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ABSTRACT: Sexual dysfunction (SD) is prevalent in patients with major depressive disorder (MDD) and is also associated with second-generation antidepressants (SGADs) that are commonly used to treat the condition. Evidence indicates under-reporting of SD in efficacy studies. SD associated with antidepressant treatment is a serious side effect that may lead to early termination of treatment and worsening of quality of life. Our objective was to systematically assess the harms of SD associated with SGADs in adult patients with MDD by drug type. We retrieved English-language abstracts from PubMed, EMBASE, the Cochrane Library, PsycINFO, and International Pharmaceutical Abstracts from 1980 to October 2012 as well as from reference lists of pertinent review articles and grey literature searches. Two independent reviewers identified randomized controlled trials (RCTs) of at least 6 weeks' duration and observational studies with at least 1,000 participants. Reviewers abstracted data on study design, conduct, participants, interventions, outcomes and method of SD ascertainment, and rated risk of bias. A senior reviewer checked and confirmed extracted data and risk-of-bias ratings. Random effects network meta-analysis using Bayesian methods for data from head-to-head trials and placebo-controlled comparisons; descriptive analyses calculating weighted mean rates from individual trials and observational studies. Data from 63 studies of low and moderate risk of bias (58 RCTs, five observational studies) with more than 26,000 patients treated with SGADs were included. Based on network meta-analyses of 66 pairwise comparisons from 37 RCTs, most comparisons showed a similar risk of SD among included SGADs. However, credible intervals were wide and included differences that would be considered clinically relevant. We observed three main patterns: bupropion had a statistically significantly lower risk of SD than some other SGADs, and both escitalopram and paroxetine showed a statistically significantly higher risk of SD than some other SGADs. We found reporting of harms related to SD inconsistent and insufficient in some trials. Most trials were conducted in highly selected populations. Search was restricted to English-language only. Because of the indirect nature of the comparisons, the often wide credible intervals, and the high variation in magnitude of outcome, we rated the overall strength of evidence with respect to our findings as low. The current degree of evidence does not allow a precise estimate of comparative risk of SD associated with a specific antidepressant. In the absence of such evidence, clinicians need to be aware of SD as a common adverse event and should discuss patients' preferences before initiating antidepressant therapy.Drug Safety 12/2013; DOI:10.1007/s40264-013-0129-4 · 2.62 Impact Factor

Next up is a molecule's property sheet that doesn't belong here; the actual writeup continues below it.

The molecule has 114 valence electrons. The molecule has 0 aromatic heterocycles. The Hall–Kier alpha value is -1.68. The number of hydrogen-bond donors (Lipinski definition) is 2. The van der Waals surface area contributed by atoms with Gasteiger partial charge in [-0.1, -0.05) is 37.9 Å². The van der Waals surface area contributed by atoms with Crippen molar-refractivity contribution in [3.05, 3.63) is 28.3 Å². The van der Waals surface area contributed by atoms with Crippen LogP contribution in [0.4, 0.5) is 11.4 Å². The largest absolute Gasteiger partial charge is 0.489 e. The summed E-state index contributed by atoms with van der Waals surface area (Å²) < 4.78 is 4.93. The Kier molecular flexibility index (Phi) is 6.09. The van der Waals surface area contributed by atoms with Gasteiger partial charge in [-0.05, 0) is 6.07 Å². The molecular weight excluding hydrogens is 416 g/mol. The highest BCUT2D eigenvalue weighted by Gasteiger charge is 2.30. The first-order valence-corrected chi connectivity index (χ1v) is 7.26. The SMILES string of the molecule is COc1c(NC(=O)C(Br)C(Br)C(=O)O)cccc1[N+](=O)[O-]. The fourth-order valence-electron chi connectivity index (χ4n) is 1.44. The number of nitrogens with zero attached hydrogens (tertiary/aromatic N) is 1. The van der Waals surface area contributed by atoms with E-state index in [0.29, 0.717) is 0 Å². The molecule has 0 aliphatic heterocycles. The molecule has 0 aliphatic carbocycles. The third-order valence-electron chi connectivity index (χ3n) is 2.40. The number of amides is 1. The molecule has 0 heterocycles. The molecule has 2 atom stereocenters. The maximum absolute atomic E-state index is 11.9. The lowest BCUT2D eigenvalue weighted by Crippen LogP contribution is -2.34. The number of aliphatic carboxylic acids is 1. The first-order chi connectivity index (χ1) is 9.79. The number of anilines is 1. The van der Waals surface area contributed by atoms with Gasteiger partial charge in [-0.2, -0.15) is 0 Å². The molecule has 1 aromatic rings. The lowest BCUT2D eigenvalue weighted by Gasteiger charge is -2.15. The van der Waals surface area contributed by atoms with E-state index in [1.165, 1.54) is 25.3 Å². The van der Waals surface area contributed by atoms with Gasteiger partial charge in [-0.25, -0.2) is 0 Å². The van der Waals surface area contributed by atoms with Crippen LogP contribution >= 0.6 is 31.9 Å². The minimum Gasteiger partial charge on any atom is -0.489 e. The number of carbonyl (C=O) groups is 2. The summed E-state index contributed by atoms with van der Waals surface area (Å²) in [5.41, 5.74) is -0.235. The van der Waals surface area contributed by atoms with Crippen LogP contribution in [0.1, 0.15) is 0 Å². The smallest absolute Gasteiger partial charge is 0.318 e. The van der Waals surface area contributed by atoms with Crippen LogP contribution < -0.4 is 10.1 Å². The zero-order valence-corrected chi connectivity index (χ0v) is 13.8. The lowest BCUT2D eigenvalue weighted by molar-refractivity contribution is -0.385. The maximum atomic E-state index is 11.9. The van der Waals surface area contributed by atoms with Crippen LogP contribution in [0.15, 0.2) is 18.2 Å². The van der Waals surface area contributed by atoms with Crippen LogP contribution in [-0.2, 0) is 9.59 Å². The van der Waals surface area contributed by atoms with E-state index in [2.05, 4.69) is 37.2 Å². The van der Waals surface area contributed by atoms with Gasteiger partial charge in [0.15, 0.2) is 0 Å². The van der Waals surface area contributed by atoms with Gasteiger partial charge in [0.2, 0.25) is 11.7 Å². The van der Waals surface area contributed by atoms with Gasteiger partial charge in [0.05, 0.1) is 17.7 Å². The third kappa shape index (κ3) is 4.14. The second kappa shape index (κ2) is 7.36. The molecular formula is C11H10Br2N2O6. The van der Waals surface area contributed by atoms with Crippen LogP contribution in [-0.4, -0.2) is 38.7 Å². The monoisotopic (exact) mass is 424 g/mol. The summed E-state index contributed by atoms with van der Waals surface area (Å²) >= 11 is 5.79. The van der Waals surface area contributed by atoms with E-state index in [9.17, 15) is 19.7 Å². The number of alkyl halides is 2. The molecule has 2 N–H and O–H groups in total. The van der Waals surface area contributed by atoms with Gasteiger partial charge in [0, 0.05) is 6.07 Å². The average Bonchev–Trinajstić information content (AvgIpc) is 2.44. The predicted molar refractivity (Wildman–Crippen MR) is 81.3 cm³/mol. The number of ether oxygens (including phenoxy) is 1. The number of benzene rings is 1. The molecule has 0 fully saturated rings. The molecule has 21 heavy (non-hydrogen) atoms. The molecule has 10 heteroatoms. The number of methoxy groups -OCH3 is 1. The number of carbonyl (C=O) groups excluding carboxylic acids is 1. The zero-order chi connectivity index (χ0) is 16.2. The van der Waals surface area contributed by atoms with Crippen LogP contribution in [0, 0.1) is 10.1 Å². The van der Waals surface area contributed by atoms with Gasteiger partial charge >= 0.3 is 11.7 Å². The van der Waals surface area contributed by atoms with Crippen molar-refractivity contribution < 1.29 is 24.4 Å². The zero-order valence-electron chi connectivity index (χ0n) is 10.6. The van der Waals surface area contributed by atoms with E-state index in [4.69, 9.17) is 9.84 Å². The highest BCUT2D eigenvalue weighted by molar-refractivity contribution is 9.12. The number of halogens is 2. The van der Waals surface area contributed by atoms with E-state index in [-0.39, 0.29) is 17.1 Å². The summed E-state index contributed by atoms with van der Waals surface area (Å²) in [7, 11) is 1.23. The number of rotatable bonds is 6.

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ABSTRACT: To establish norms for sexual functioning questionnaire (SFQ) in Indian population.Indian Journal of Psychological Medicine 10/2014; 36(4):404-7. DOI:10.4103/0253-7176.140727
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ABSTRACT: This study aims to evaluate the efficacy and tolerability of vortioxetine 2.5-, 5- and 10-mg once-daily doses vs. placebo in the treatment of generalised anxiety disorder (GAD). In this 8-week, multicentre, double-blind, placebo-controlled, parallel-group, phase 3 study, patients with a primary GAD diagnosis were randomised to receive placebo (n = 157), vortioxetine 2.5 mg, vortioxetine 5 mg, vortioxetine 10 mg or duloxetine 60 mg once daily (n = 156 each). The primary end-point, mean change from baseline in Hamilton Anxiety Scale (HAM-A) total score and key secondary end-points for the 5- and 10-mg vortioxetine doses were analysed in a prespecified sequential testing procedure (all at week 8). Sexual dysfunction was evaluated using the Arizona Sexual Experiences Scale. Differences from placebo in the primary efficacy end-point were not statistically significant for the vortioxetine groups. The mean difference from placebo was significant in the duloxetine arm. For all secondary efficacy end-points, results were similar among the vortioxetine groups and did not reach statistical significance. The vortioxetine 10-mg group showed separation from placebo on the Hospital Anxiety and Depression anxiety subscore (nominal p = 0.036). Duloxetine 60 mg significantly improved the primary end-point (p < 0.05 vs. placebo), validating the study. Nausea, dry mouth, diarrhoea, nasopharyngitis, headache, dizziness, somnolence, vomiting, dyspepsia, constipation and fatigue were reported in ≥ 5% of patients receiving vortioxetine. Rates of treatment-emergent sexual dysfunction (TESD) in the vortioxetine dosing groups were similar to placebo. In this study, vortioxetine 2.5-, 5- and 10-mg once-daily doses showed no significant improvement in HAM-A total scores vs. placebo. Vortioxetine was well tolerated at all doses and was not associated with TESD.International Journal of Clinical Practice 01/2014; 68(1):49-59. DOI:10.1111/ijcp.12328 · 2.54 Impact Factor